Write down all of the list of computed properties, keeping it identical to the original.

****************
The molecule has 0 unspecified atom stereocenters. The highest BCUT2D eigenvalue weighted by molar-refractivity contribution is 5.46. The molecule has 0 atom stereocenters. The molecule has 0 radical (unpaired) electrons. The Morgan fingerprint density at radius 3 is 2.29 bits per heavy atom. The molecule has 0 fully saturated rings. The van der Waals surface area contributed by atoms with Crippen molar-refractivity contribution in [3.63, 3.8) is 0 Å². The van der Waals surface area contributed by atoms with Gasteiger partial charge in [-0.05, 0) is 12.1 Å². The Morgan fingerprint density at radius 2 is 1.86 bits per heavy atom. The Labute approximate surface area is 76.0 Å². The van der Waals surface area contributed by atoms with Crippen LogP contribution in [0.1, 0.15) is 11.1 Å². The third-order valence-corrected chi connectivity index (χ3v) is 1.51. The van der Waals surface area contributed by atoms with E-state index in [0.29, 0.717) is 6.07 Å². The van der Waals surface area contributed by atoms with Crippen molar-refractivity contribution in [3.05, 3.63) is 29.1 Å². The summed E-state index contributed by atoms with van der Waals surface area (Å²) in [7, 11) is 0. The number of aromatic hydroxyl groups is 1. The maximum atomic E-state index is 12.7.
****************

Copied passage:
The molecule has 0 unspecified atom stereocenters. The highest BCUT2D eigenvalue weighted by molar-refractivity contribution is 5.46. The molecule has 0 atom stereocenters. The molecule has 0 radical (unpaired) electrons. The Morgan fingerprint density at radius 3 is 2.29 bits per heavy atom. The molecule has 0 fully saturated rings. The van der Waals surface area contributed by atoms with Crippen molar-refractivity contribution in [3.63, 3.8) is 0 Å². The van der Waals surface area contributed by atoms with Gasteiger partial charge in [-0.05, 0) is 12.1 Å². The Morgan fingerprint density at radius 2 is 1.86 bits per heavy atom. The Labute approximate surface area is 76.0 Å². The van der Waals surface area contributed by atoms with Crippen LogP contribution in [0.1, 0.15) is 11.1 Å². The third-order valence-corrected chi connectivity index (χ3v) is 1.51. The van der Waals surface area contributed by atoms with E-state index in [0.29, 0.717) is 6.07 Å². The van der Waals surface area contributed by atoms with Crippen molar-refractivity contribution in [3.05, 3.63) is 29.1 Å². The summed E-state index contributed by atoms with van der Waals surface area (Å²) in [7, 11) is 0. The number of aromatic hydroxyl groups is 1. The maximum atomic E-state index is 12.7.